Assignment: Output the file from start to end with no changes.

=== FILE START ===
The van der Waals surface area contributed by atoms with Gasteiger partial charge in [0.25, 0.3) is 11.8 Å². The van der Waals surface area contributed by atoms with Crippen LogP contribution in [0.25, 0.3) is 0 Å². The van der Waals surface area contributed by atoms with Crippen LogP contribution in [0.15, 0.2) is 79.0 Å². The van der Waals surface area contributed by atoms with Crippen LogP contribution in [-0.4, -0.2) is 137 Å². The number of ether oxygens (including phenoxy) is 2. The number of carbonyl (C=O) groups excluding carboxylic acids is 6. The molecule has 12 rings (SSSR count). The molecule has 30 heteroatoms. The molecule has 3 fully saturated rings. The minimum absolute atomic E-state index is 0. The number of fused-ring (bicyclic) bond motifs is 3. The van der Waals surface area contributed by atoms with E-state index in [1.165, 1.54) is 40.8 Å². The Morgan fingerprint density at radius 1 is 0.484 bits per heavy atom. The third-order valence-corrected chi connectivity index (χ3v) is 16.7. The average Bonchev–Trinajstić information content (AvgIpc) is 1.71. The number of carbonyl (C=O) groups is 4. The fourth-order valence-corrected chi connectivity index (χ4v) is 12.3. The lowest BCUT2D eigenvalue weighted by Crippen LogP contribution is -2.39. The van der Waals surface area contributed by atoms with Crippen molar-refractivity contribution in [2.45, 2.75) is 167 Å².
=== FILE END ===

The van der Waals surface area contributed by atoms with Gasteiger partial charge in [0.25, 0.3) is 11.8 Å². The van der Waals surface area contributed by atoms with Crippen LogP contribution in [0.25, 0.3) is 0 Å². The van der Waals surface area contributed by atoms with Crippen LogP contribution in [0.15, 0.2) is 79.0 Å². The van der Waals surface area contributed by atoms with Crippen LogP contribution in [-0.4, -0.2) is 137 Å². The number of ether oxygens (including phenoxy) is 2. The number of carbonyl (C=O) groups excluding carboxylic acids is 6. The molecule has 12 rings (SSSR count). The molecule has 30 heteroatoms. The molecule has 3 fully saturated rings. The minimum absolute atomic E-state index is 0. The number of fused-ring (bicyclic) bond motifs is 3. The van der Waals surface area contributed by atoms with E-state index in [1.165, 1.54) is 40.8 Å². The Morgan fingerprint density at radius 1 is 0.484 bits per heavy atom. The third-order valence-corrected chi connectivity index (χ3v) is 16.7. The average Bonchev–Trinajstić information content (AvgIpc) is 1.71. The number of carbonyl (C=O) groups is 4. The fourth-order valence-corrected chi connectivity index (χ4v) is 12.3. The lowest BCUT2D eigenvalue weighted by Crippen LogP contribution is -2.39. The van der Waals surface area contributed by atoms with Crippen molar-refractivity contribution in [2.45, 2.75) is 167 Å².